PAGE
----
Turn-of-the century New York did not lack either hotels or apartment buildings, writes Tippins (February House: The Story of W. H. Auden, Carson McCullers, Jane and Paul Bowles, Benjamin Britten, and Gypsy Rose Lee, Under One Roof In Wartime America, 2005). But the Chelsea Hotel, from its very inception, was different. Architect Philip Hubert intended the elegantly designed Chelsea Association Building to reflect the utopian ideals of Charles Fourier, offering every amenity conducive to cooperative living: public spaces and gardens, a dining room, artists’ studios, and 80 apartments suitable for an economically diverse population of single workers, young couples, small families and wealthy residents who otherwise might choose to live in a private brownstone. Hubert especially wanted to attract creative types and made sure the building’s walls were extra thick so that each apartment was quiet enough for concentration. William Dean Howells, Edgar Lee Masters and artist John Sloan were early residents. Their friends (Mark Twain, for one) greeted one another in eight-foot-wide hallways intended for conversations. In its early years, the Chelsea quickly became legendary. By the 1930s, though, financial straits resulted in a “down-at-heel, bohemian atmosphere.” Later, with hard-drinking residents like Dylan Thomas and Brendan Behan, the ambience could be raucous. Arthur Miller scorned his free-wheeling, drug-taking, boozy neighbors, admitting, though, that the “great advantage” to living there “was that no one gave a damn what anyone else chose to do sexually.” No one passed judgment on creativity, either. But the art was not what made the Chelsea famous; its residents did. Allen Ginsberg, Bob Dylan, Andy Warhol, Janis Joplin, Leonard Cohen, Robert Mapplethorpe, Phil Ochs and Sid Vicious are only a few of the figures populating this entertaining book.

A zesty, energetic history, not only of a building, but of more than a century of American culture.

Pub Date: Dec. 3, 2013

ISBN: 978-0-618-72634-9

Page Count: 448

Publisher: Houghton Mifflin Harcourt

Review Posted Online: Sept. 18, 2013

Kirkus Reviews Issue: Oct. 1, 2013

HUMANS OF NEW YORK

STORIES

A wondrous mix of races, ages, genders, and social classes, and on virtually every page is a surprise.

Photographer and author Stanton returns with a companion volume to Humans of New York (2013), this one with similarly affecting photographs of New Yorkers but also with some tales from his subjects’ mouths.

Readers of the first volume—and followers of the related site on Facebook and elsewhere—will feel immediately at home. The author has continued to photograph the human zoo: folks out in the streets and in the parks, in moods ranging from parade-happy to deep despair. He includes one running feature—“Today in Microfashion,” which shows images of little children dressed up in various arresting ways. He also provides some juxtapositions, images and/or stories that are related somehow. These range from surprising to forced to barely tolerable. One shows a man with a cat on his head and a woman with a large flowered headpiece, another a construction worker proud of his body and, on the facing page, a man in a wheelchair. The emotions course along the entire continuum of human passion: love, broken love, elation, depression, playfulness, argumentativeness, madness, arrogance, humility, pride, frustration, and confusion. We see varieties of the human costume, as well, from formalwear to homeless-wear. A few celebrities appear, President Barack Obama among them. The “stories” range from single-sentence comments and quips and complaints to more lengthy tales (none longer than a couple of pages). People talk about abusive parents, exes, struggles to succeed, addiction and recovery, dramatic failures, and lifelong happiness. Some deliver minirants (a neuroscientist is especially curmudgeonly), and the children often provide the most (often unintended) humor. One little boy with a fishing pole talks about a monster fish. Toward the end, the images seem to lead us toward hope. But then…a final photograph turns the light out once again.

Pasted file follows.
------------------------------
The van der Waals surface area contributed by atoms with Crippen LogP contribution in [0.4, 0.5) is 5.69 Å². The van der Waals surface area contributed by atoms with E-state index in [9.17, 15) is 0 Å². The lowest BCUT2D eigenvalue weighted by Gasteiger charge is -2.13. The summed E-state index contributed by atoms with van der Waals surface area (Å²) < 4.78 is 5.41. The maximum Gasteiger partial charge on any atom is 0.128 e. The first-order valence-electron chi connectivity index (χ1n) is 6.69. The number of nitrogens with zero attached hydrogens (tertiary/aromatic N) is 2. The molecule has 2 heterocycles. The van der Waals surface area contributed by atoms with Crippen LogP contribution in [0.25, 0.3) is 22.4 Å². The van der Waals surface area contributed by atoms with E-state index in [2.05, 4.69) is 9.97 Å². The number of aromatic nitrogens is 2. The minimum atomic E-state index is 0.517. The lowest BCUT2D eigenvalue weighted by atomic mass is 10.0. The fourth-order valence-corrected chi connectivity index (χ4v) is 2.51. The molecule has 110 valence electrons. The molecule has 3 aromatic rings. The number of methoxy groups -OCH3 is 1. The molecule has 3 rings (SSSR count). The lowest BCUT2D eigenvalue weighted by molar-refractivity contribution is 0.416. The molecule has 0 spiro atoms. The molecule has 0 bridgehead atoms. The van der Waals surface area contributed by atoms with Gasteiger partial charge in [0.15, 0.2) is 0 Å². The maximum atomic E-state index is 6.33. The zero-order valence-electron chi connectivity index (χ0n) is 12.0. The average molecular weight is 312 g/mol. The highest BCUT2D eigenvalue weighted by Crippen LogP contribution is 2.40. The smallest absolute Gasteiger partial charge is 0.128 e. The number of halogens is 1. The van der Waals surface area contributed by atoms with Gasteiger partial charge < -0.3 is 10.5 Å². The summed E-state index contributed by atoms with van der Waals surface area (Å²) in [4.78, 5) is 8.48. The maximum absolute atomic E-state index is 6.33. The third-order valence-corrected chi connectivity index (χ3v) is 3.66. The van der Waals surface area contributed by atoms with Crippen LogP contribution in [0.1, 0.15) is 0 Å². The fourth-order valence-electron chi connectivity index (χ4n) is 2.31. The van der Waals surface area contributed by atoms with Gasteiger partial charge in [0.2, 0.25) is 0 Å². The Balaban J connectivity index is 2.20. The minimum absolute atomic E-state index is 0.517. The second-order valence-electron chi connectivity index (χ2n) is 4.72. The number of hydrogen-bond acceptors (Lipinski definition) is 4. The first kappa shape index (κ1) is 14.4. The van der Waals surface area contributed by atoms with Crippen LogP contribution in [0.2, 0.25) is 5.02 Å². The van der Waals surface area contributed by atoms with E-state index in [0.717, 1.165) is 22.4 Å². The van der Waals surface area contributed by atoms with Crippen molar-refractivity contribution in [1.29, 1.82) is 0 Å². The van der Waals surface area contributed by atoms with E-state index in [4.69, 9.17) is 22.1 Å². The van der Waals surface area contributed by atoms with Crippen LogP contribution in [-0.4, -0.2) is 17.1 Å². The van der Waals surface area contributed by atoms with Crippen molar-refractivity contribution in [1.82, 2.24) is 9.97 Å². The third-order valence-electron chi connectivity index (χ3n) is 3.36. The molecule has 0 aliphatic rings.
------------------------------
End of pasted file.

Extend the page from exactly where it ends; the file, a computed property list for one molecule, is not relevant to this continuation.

A wondrous mix of races, ages, genders, and social classes, and on virtually every page is a surprise.

Pub Date: Oct. 13, 2015

ISBN: 978-1-250-05890-4

Page Count: 432

Publisher: St. Martin's

Review Posted Online: July 27, 2015

Kirkus Reviews Issue: Aug. 15, 2015